Hilary Term: Start of something new, or a little bit blue?

image description: Oxford University’s Bridge of Sighs 

If I were to sum up what Hilary term feels like to me in one word, it would almost certainly be ‘liminal’. You don’t have the excitement of heading back to Oxford after a three month vac, but you’re not gearing up to the end of the year either. Its position in the middle of the academic year but the start of the calendar year only adds to its confusion. Moreover, as a term repeatedly hit by COVID-19, it is hard to work out what exactly Hilary term holds, making feelings about it all the more muddled.

I think that a new term, regardless of when in the year it falls, offers the possibility of hope and change. After a reasonably long vac, it feels easier to view the term with a bit more perspective; you’re (hopefully) not exhausted from weeks of all-nighters, and the excitement of seeing friends you haven’t seen in a while is enough to make Hilary at least a little bit appealing. Even though the mountain of work always seems daunting, often a new term brings in module changes, and a change in topic and tutor can be just what is needed to bring the fun back into academic life at Oxford. It is too easy to take our amazing resources and buildings for granted, and coming back to Oxford less sleep-deprived and with slightly more zest for life I find means that I see Oxford life, with all its libraries, cafes, and old buildings, in the shiny grandeur I did on my first open day. What’s more, after a few weeks at home, the idea of increased independence and the freedom to get a kebab in the middle of the night seems all the more appealing.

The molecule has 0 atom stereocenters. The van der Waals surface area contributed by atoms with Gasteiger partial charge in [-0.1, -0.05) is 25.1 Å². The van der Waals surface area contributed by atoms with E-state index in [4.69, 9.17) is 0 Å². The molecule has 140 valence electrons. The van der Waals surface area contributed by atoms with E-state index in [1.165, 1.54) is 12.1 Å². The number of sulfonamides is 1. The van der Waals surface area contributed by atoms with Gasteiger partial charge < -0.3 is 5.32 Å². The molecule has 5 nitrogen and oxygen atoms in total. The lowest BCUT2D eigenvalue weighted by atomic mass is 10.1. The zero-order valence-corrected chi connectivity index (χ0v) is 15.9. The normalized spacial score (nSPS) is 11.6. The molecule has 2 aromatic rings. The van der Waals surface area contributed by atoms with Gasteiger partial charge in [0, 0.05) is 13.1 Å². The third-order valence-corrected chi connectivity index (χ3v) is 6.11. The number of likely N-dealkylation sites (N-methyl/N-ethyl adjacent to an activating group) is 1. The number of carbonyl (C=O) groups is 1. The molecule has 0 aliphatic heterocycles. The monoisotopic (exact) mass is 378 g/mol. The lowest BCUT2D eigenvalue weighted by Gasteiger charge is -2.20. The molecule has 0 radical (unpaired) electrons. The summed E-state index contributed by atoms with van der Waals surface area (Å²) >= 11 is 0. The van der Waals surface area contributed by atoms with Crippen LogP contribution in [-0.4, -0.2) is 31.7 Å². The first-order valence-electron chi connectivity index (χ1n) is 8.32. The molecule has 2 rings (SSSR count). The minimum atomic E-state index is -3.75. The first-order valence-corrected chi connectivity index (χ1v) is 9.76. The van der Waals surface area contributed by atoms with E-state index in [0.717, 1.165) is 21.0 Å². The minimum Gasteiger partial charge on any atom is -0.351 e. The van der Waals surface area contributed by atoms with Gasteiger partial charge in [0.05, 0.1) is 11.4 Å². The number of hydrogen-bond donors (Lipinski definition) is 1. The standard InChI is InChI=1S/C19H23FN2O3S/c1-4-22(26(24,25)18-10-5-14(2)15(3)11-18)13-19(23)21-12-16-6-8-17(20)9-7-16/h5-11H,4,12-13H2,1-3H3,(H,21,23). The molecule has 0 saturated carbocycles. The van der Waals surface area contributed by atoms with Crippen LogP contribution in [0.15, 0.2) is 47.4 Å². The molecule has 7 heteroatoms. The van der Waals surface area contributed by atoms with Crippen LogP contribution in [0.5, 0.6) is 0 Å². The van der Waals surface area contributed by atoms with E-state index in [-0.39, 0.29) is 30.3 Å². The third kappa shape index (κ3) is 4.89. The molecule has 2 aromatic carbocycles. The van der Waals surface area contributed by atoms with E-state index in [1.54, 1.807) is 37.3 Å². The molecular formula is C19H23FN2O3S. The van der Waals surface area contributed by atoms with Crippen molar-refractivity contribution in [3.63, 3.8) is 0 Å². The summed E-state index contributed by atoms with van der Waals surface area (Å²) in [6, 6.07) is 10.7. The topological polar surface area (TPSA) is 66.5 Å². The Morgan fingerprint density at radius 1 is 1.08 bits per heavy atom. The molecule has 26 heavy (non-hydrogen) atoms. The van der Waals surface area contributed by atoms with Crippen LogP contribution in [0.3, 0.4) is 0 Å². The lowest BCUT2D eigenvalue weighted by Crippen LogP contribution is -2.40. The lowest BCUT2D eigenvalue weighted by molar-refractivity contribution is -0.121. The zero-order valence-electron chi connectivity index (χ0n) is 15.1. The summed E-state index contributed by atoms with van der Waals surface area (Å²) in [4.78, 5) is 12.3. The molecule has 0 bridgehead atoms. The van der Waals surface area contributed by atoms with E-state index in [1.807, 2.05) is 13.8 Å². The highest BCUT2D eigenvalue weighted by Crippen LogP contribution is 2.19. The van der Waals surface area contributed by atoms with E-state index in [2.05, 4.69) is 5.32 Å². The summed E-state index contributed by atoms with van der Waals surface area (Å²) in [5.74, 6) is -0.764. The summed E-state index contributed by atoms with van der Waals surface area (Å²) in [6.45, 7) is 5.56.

Of course, all that I have said could be said about any term, so what is it that Hilary offers that neither Michaelmas nor Trinity do? I think Hilary’s unique position comes from its proximity to the start of the new calendar year – I believe that this can bring about both enthusiasm and apprehension for the term. The new year is always regarded as a time of possibility; the sense of being able to start afresh can be invigorating and inspiring enough to dispel some of the stress that an Oxford term brings. New years’ resolutions in particular can help us feel motivated and eager to get on with the term. The flip side of this, of course, is that the heightened expectations to achieve more, be healthier, be happier, can bring about increased feelings of anxiety, and can result in a sense of disappointment if we do not live up to our often somewhat unrealistic targets.

Amongst all the excitement a new year brings, I’m sure there are many students who are perhaps feeling more worried than not about Hilary term. Some may still be burnt out from last term, and others may already be concerned about looming deadlines. Hilary also brings in questions about the future as summer internships open for applications, and decisions about living situations begin to be made. Furthermore, the impact of Michaelmas may have left many students with a plethora of feelings regarding the start of Hilary. With many of us having experienced our first ‘normal’ term of university in a while, perhaps ever, the overload of academic commitments alongside a significantly fuller social calendar may have left some feeling overwhelmed by the volume of things to do, and thus apprehensive about resuming this level of activity in Hilary. I think it’s important to recognise this, as whilst some people may be feeling particularly thrilled by the resumption of normal life, for others Hilary may seem like an uphill struggle.

All this considered, I think it’s important for us all to be aware that students are coming into Hilary with feelings ranging from apathy to excitement, joy to dread. There’s a lot in the term that is enjoyable and will bring a great deal of fun, but there are also worries and concerns that may overshadow those experiences at points. It’s important for all of us to check in with our friends as we embark on this new term, so that no one feels that their feelings aren’t valid or are out of line with what everyone else is thinking. It is possible to be looking forward to and slightly dreading this term, and the kinder and more understanding we are to one another, the easier it will be for us all to get through (and enjoy!) the upcoming eight weeks.